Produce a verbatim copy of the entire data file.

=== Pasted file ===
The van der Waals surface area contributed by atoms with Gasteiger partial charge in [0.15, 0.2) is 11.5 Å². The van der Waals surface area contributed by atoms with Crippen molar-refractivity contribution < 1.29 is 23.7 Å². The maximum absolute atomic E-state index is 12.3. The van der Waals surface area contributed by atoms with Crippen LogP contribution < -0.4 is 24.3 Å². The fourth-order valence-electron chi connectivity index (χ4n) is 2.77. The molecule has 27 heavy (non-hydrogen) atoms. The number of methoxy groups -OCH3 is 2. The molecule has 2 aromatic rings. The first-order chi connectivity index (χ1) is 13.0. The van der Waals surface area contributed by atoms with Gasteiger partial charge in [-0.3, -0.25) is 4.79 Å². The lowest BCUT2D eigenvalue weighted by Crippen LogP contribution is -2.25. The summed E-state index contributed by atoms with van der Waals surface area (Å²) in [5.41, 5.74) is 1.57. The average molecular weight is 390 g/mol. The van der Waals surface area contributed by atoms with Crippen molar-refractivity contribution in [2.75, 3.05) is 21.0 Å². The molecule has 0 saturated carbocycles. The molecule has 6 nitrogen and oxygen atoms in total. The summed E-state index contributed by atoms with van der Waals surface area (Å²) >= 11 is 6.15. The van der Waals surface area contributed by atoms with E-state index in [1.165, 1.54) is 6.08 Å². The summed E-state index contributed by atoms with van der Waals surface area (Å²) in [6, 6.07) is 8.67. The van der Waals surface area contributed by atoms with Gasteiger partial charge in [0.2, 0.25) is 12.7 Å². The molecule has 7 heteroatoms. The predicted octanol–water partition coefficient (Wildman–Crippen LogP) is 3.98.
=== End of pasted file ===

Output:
The van der Waals surface area contributed by atoms with Gasteiger partial charge in [0.15, 0.2) is 11.5 Å². The van der Waals surface area contributed by atoms with Crippen molar-refractivity contribution < 1.29 is 23.7 Å². The maximum absolute atomic E-state index is 12.3. The van der Waals surface area contributed by atoms with Crippen LogP contribution < -0.4 is 24.3 Å². The fourth-order valence-electron chi connectivity index (χ4n) is 2.77. The molecule has 27 heavy (non-hydrogen) atoms. The number of methoxy groups -OCH3 is 2. The molecule has 2 aromatic rings. The first-order chi connectivity index (χ1) is 13.0. The van der Waals surface area contributed by atoms with Gasteiger partial charge in [-0.3, -0.25) is 4.79 Å². The lowest BCUT2D eigenvalue weighted by Crippen LogP contribution is -2.25. The summed E-state index contributed by atoms with van der Waals surface area (Å²) in [5.41, 5.74) is 1.57. The average molecular weight is 390 g/mol. The van der Waals surface area contributed by atoms with Crippen molar-refractivity contribution in [2.75, 3.05) is 21.0 Å². The molecule has 0 saturated carbocycles. The molecule has 6 nitrogen and oxygen atoms in total. The summed E-state index contributed by atoms with van der Waals surface area (Å²) >= 11 is 6.15. The van der Waals surface area contributed by atoms with E-state index in [1.165, 1.54) is 6.08 Å². The summed E-state index contributed by atoms with van der Waals surface area (Å²) in [6, 6.07) is 8.67. The van der Waals surface area contributed by atoms with Gasteiger partial charge in [0.2, 0.25) is 12.7 Å². The molecule has 7 heteroatoms. The predicted octanol–water partition coefficient (Wildman–Crippen LogP) is 3.98.